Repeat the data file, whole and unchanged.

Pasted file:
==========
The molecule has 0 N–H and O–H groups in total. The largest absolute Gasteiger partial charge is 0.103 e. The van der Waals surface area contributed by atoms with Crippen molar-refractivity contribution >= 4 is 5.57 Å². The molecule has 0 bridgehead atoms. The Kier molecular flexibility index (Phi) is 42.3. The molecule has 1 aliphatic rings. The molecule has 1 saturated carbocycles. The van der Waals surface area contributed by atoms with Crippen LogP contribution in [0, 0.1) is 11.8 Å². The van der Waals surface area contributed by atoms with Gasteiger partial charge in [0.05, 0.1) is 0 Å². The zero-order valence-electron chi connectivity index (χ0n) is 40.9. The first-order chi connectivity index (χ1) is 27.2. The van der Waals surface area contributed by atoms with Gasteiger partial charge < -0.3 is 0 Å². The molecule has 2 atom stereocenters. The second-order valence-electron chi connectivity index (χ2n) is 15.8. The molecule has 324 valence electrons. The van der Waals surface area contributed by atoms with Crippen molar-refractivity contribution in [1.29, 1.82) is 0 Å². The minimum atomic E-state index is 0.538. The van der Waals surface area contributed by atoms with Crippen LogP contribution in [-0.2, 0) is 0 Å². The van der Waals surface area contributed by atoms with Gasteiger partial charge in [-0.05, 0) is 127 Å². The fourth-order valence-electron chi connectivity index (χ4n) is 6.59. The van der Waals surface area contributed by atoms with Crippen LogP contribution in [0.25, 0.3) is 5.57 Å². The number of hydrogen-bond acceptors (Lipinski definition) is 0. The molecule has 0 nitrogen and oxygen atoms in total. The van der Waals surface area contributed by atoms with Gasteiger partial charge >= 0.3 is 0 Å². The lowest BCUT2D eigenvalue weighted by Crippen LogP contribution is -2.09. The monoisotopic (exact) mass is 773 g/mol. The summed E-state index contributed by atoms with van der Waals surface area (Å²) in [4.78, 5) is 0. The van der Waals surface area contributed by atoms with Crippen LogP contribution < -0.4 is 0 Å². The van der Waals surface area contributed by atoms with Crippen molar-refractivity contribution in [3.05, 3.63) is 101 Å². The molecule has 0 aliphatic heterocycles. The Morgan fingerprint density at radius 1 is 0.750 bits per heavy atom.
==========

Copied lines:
The molecule has 0 N–H and O–H groups in total. The largest absolute Gasteiger partial charge is 0.103 e. The van der Waals surface area contributed by atoms with Crippen molar-refractivity contribution >= 4 is 5.57 Å². The molecule has 0 bridgehead atoms. The Kier molecular flexibility index (Phi) is 42.3. The molecule has 1 aliphatic rings. The molecule has 1 saturated carbocycles. The van der Waals surface area contributed by atoms with Crippen LogP contribution in [0, 0.1) is 11.8 Å². The van der Waals surface area contributed by atoms with Gasteiger partial charge in [0.05, 0.1) is 0 Å². The zero-order valence-electron chi connectivity index (χ0n) is 40.9. The first-order chi connectivity index (χ1) is 27.2. The van der Waals surface area contributed by atoms with Gasteiger partial charge < -0.3 is 0 Å². The molecule has 2 atom stereocenters. The second-order valence-electron chi connectivity index (χ2n) is 15.8. The molecule has 324 valence electrons. The van der Waals surface area contributed by atoms with Crippen molar-refractivity contribution in [1.29, 1.82) is 0 Å². The minimum atomic E-state index is 0.538. The van der Waals surface area contributed by atoms with Crippen LogP contribution in [-0.2, 0) is 0 Å². The van der Waals surface area contributed by atoms with Gasteiger partial charge in [-0.05, 0) is 127 Å². The fourth-order valence-electron chi connectivity index (χ4n) is 6.59. The van der Waals surface area contributed by atoms with Crippen LogP contribution in [0.25, 0.3) is 5.57 Å². The number of hydrogen-bond acceptors (Lipinski definition) is 0. The molecule has 0 nitrogen and oxygen atoms in total. The van der Waals surface area contributed by atoms with Gasteiger partial charge >= 0.3 is 0 Å². The lowest BCUT2D eigenvalue weighted by Crippen LogP contribution is -2.09. The monoisotopic (exact) mass is 773 g/mol. The summed E-state index contributed by atoms with van der Waals surface area (Å²) in [4.78, 5) is 0. The van der Waals surface area contributed by atoms with Crippen LogP contribution < -0.4 is 0 Å². The van der Waals surface area contributed by atoms with Crippen molar-refractivity contribution in [3.05, 3.63) is 101 Å². The molecule has 0 aliphatic heterocycles. The Morgan fingerprint density at radius 1 is 0.750 bits per heavy atom.